Trust FAQ

Must I have a trust to use your investment services?

Many of our clients choose trust arrangements because of the unique advantages they offer. But no, you're not required to create a trust. If you prefer, you can put us to work on a less formal basis. All it takes is a simple agreement designating us as your investment agent.

Is it difficult to set up a trust?

No. To put us to work as your trustee, you take two steps. You deliver the money and/or securities that you wish to place in trust. And you give us your written instructions in the form of a trust agreement. The agreement, drawn up by your attorney, is signed by you (as creator of the trust) and by us (as trustee). That's all there is to it.

What are the advantages of a trust?

With a trust you can not only draw on our broad investment capabilities but also arrange to have us perform any number of special services, now or in the future. These personalized services could range from making payments of estimated taxes while you're traveling abroad to providing full personal financial management in the event you suffer an incapacitating illness.

Also, you can name one or more beneficiaries to receive the assets of your trust at your death. These distributions avoid probate. Or, you can have your trust continue beyond your lifetime, serving as a source of continuing income and support for your spouse, a child or others whom you designate.

If I create a trust, can I keep control?

Certainly. Usually our trust clients keep control in three ways:

  • First, the trust agreement specifies that the client may make withdrawals or additions at any time.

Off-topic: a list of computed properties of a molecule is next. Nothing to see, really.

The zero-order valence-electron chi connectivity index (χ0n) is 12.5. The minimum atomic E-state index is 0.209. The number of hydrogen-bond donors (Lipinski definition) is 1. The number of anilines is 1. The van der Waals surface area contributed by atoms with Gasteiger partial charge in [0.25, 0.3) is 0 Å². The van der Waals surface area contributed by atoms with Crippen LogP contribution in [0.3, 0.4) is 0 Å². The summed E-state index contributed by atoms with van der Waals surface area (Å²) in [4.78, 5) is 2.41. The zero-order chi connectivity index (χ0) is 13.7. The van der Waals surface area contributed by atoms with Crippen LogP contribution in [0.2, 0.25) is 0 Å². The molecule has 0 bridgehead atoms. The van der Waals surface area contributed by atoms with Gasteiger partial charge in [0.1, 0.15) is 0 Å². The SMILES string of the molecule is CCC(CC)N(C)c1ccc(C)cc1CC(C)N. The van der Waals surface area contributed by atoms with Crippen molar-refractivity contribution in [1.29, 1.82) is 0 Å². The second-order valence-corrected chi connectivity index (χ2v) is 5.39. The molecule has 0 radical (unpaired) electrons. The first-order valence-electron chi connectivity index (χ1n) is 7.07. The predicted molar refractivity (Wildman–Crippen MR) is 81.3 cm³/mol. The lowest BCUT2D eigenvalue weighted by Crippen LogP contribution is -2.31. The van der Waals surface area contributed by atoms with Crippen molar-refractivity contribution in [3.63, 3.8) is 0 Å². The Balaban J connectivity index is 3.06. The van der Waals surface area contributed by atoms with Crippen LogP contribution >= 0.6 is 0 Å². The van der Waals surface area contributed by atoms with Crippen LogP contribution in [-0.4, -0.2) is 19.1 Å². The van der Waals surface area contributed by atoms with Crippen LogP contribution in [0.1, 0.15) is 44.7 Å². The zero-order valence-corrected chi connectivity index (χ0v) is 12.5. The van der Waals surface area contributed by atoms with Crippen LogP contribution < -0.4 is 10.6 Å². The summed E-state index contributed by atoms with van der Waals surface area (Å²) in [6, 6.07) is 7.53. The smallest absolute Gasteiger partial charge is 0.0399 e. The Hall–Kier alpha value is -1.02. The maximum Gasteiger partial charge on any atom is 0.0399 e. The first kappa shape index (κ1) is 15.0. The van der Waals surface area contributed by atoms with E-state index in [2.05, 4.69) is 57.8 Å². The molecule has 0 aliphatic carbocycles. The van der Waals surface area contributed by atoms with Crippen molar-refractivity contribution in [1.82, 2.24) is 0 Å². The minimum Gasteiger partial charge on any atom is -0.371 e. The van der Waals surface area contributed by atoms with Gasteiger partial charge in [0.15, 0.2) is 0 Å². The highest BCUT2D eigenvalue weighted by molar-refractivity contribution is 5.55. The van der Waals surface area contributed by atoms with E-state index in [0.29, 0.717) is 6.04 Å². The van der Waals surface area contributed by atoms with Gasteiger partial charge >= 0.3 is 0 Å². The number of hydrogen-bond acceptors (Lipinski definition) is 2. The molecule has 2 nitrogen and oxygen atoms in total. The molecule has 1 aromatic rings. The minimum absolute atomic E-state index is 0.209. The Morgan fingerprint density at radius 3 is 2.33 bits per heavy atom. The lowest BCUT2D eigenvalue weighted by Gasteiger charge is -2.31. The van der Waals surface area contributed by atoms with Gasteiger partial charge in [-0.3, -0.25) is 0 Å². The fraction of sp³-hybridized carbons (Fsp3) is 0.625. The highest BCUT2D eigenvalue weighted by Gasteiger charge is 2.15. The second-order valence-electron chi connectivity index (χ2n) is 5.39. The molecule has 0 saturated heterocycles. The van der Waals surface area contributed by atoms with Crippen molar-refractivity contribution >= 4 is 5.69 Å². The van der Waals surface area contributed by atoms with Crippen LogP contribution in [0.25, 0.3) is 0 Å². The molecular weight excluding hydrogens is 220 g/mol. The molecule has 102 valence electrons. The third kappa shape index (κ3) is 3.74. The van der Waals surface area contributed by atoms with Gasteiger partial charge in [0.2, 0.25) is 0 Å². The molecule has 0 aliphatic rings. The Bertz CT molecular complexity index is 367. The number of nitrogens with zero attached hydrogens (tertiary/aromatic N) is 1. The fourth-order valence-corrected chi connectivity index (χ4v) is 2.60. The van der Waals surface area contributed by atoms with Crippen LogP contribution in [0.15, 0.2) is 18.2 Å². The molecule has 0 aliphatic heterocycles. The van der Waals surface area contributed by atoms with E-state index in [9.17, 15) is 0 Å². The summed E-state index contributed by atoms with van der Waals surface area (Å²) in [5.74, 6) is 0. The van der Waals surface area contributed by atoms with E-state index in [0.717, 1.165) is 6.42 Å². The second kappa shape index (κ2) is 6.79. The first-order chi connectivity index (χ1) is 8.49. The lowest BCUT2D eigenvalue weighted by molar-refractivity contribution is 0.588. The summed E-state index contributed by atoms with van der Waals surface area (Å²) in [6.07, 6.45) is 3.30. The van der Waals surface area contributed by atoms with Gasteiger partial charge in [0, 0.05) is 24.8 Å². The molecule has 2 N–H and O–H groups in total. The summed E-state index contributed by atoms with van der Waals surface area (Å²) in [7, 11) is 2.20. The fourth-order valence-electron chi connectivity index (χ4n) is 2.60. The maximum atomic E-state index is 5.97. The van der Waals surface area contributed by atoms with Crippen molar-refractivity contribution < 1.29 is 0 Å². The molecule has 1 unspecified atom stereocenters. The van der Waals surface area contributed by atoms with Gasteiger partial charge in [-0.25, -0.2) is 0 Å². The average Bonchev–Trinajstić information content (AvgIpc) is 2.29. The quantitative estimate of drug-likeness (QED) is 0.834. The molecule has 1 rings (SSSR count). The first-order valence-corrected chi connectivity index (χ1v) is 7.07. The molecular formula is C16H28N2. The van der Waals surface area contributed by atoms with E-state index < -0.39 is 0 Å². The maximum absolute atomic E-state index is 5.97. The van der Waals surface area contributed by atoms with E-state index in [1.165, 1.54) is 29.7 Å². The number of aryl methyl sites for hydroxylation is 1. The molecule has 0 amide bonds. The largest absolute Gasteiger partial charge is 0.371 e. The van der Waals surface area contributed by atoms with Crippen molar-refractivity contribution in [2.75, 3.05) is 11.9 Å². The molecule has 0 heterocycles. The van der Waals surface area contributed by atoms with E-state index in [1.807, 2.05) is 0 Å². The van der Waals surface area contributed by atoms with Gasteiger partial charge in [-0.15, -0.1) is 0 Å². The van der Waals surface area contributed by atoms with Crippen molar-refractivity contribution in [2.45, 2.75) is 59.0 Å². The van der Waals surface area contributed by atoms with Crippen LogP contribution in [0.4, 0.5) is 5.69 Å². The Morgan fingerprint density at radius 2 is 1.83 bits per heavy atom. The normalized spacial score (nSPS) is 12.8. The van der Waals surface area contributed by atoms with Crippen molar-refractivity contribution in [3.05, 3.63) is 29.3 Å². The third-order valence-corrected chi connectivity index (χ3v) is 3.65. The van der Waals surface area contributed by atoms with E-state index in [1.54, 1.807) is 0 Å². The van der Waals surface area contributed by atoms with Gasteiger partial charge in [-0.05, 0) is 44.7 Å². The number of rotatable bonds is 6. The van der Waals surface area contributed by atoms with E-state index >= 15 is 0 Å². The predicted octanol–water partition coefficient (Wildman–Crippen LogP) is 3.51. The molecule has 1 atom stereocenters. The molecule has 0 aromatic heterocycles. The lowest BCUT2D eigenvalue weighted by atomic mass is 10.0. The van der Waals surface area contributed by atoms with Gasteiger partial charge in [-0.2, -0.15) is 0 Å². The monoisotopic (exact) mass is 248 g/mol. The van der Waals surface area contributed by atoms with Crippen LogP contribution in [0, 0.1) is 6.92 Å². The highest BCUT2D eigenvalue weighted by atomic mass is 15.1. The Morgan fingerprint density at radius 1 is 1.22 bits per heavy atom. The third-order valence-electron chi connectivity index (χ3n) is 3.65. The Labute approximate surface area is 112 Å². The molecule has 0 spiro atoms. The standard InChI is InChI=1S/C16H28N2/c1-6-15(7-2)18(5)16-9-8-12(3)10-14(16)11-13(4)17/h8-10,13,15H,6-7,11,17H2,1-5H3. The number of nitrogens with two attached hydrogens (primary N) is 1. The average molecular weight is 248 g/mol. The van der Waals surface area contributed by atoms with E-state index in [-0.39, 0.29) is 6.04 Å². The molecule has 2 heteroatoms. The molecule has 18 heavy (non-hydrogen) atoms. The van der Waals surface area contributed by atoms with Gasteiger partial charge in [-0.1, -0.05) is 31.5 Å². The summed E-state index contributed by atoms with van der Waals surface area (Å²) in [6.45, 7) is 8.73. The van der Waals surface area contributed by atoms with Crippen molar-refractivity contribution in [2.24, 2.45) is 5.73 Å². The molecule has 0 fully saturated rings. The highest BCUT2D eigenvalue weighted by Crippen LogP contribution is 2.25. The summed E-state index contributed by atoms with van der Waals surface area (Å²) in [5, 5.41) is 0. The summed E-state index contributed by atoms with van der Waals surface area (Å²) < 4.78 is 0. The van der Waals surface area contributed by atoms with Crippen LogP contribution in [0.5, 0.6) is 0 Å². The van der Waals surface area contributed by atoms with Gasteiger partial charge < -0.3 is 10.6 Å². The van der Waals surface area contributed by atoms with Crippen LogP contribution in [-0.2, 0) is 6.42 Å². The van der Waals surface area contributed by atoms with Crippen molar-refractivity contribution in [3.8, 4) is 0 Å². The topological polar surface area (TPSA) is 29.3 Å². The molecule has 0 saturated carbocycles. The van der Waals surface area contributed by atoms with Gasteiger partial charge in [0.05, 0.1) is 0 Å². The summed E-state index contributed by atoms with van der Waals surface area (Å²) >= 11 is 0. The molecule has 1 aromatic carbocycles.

• Second, they reserve the right to cancel the trust.
  • Third, they reserve the right to give us new or different instructions by amending the trust agreement.

Can I manage my own investments?

Most of our clients look to us for objective, unbiased portfolio supervision because they lack the time or specialized knowledge to do all the necessary investment homework themselves. But you can delegate as much or as little investment responsibility as you want. After all, it's your trust.

For example, you might spell out your goals and requirements in some detail, then leave the selection of specific investments to us as trustee.

Or you might start out by asking us to submit each proposed investment change for your approval until you're satisfied that we're interpreting your requirements accurately.

Or you might ask us to submit recommendations while you research some opportunities on your own.

Are trust services expensive?

No. Our fees are competitive with those charged by investment advisory firms or by mutual funds.

How big must a trust fund be?

If you think of millions of dollars when you hear the word "trust", you're the victim of a widespread misconception. We can handle even relatively small trusts efficiently. In any case, we don't think in terms of fixed minimums. Instead we ask ourselves, "Is a trust the best way to meet this person's financial management needs"

To find out whether a trust would be right for you, schedule an exploratory talk with a trust officer.

Are trust funds insured by the FDIC?

Primarily, trust funds are invested in stocks, bonds or other income-producing assets. These trust investments are not bank deposits. Securities and other assets administered by a bank as trustee are held separate from the bank's own assets, under strict audit controls, and cannot be reached by the bank's creditors.

Therefore, the need for FDIC insurance is generally limited to uninvested trust cash, such as income awaiting distribution. Under FDIC regulations, uninvested funds held or deposited by the bank as trustee for a revocable trust are insured together with other deposits of the trust's owner up to a total of $250,000.

How can I find out more about trusts?

That's easy. Our trust and investment advisors will be glad to assemble further information for you, analyze your investment requirements and answer questions not covered here. Please contact us.

LEGAL, INVESTMENT AND TAX NOTICE: This information is not intended to be and should not be treated as legal advice, investment advice or tax advice. You should under no circumstances rely upon this information as a substitute for obtaining specific legal or tax advice from your own legal or tax advisers.